“Interfacing III-V semiconductors and oxides is incredibly difficult,” says Stemmer, who examines interfaces using atomic resolution imaging techniques. Researchers have not come up with a way to passivize these zones, she says, nor have they had much luck getting the transistor gates to close (in effect the device is stuck in the “on” position). Moreover, says McIntyre, III-V compounds tend not to behave well in the presence of oxygen. Put silicon next to silicon dioxide and the worst you get is more silicon dioxide. Expose gallium arsenide to an oxide, he says, and you get something much messier. “Gallium will be removed from the channel and excess arsenic will be left behind,” McIntyre says. This “creates a huge number of defects in the channel.” Another non-silicon semiconductor, germanium, also has “lots of problems,” says the theorist Van de Walle. For instance, it forms dangling bonds that are negatively charged and thus cannot be passivized with hydrogen.
III-V Integrated circuit.
Four “Miracles” Needed?
Rodwell sums up the task ahead as requiring four “miracles.” The first is to create “a decent dielectric interface.” The second is to figure out how to grow nonclassical material on a silicon wafer. The third is to make the new transistor work properly, given that the lighter and more mobile electrons are consequently larger (under quantum theory) and harder to keep in their channels. The fourth is not exactly a miracle “but just extremely hard work,” he says: “Someone has to build the transistors, and that’s me.”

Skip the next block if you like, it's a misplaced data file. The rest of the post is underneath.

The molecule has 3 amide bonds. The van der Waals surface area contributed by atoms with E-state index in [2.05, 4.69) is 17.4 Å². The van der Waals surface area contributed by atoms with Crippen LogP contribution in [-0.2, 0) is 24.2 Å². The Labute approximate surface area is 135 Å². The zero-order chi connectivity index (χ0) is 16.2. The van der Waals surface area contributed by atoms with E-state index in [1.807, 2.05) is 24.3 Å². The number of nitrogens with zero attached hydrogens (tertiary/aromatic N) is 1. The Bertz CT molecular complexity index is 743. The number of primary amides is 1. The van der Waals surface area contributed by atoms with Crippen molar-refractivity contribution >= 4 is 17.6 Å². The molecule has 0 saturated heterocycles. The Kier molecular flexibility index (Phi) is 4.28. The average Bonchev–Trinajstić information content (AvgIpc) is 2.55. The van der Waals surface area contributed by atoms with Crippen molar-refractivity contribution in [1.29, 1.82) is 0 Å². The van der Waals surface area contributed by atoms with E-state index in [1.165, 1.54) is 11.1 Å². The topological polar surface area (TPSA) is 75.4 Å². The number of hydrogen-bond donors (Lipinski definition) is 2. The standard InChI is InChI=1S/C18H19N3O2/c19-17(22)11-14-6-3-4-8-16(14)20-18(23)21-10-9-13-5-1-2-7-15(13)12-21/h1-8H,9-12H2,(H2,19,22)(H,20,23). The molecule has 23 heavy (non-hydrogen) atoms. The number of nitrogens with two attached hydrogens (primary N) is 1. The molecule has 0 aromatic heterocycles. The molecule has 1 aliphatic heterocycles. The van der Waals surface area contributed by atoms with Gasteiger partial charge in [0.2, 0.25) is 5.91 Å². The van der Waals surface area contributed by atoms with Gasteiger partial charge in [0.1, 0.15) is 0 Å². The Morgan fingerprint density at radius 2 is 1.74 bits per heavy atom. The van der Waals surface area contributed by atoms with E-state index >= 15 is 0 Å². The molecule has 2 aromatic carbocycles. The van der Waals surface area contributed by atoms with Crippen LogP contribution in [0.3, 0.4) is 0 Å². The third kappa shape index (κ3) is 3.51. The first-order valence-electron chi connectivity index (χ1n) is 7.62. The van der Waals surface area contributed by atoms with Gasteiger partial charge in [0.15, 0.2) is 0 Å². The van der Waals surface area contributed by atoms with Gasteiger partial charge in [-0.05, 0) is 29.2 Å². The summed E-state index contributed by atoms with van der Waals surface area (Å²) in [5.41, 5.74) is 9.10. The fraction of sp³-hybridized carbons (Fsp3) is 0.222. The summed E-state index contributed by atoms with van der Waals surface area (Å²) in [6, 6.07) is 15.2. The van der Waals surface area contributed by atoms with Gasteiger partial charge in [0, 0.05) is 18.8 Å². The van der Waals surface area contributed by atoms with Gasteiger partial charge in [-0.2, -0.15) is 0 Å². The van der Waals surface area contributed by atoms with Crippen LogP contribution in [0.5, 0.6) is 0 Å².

But if the challenge looms large, so does the hope that the CMOS center’s resources might be equal to it. McIntyre says the group benefits from a “very well integrated team” whose expertise covers the bases from theory to production, advanced microscopy and other instrumentation, and a focus on the key problem of growing metal oxides. He also cites the crucial role of UCSB’s Nanofabrication Facility, a part of the National Nanotechnology Nanostructure Network. “UCSB has established a reputation around the world for being perhaps the best place for III-V materials and device fabrication using molecular-beam epitaxy,” he says. (Molecular-beam epitaxy, or MBE, is a high-vacuum method of growing thin crystalline films). He says UCSB’s III-V focus complements the more “silicon-centric” Stanford.
As for the notion that semiconductor technology is finally hitting the wall, Van de Walle says this is nothing new. “People have been saying we’re getting close for 20 years now, but whenever they say that, someone comes up with an approach that actually stretches the potential of CMOS technology.” Palmstrøm is not sure if the new research effort will succeed. But that doesn’t dampen his enthusiasm. “Scientifically and technologically,” he says, “it’s a fantastic challenge.”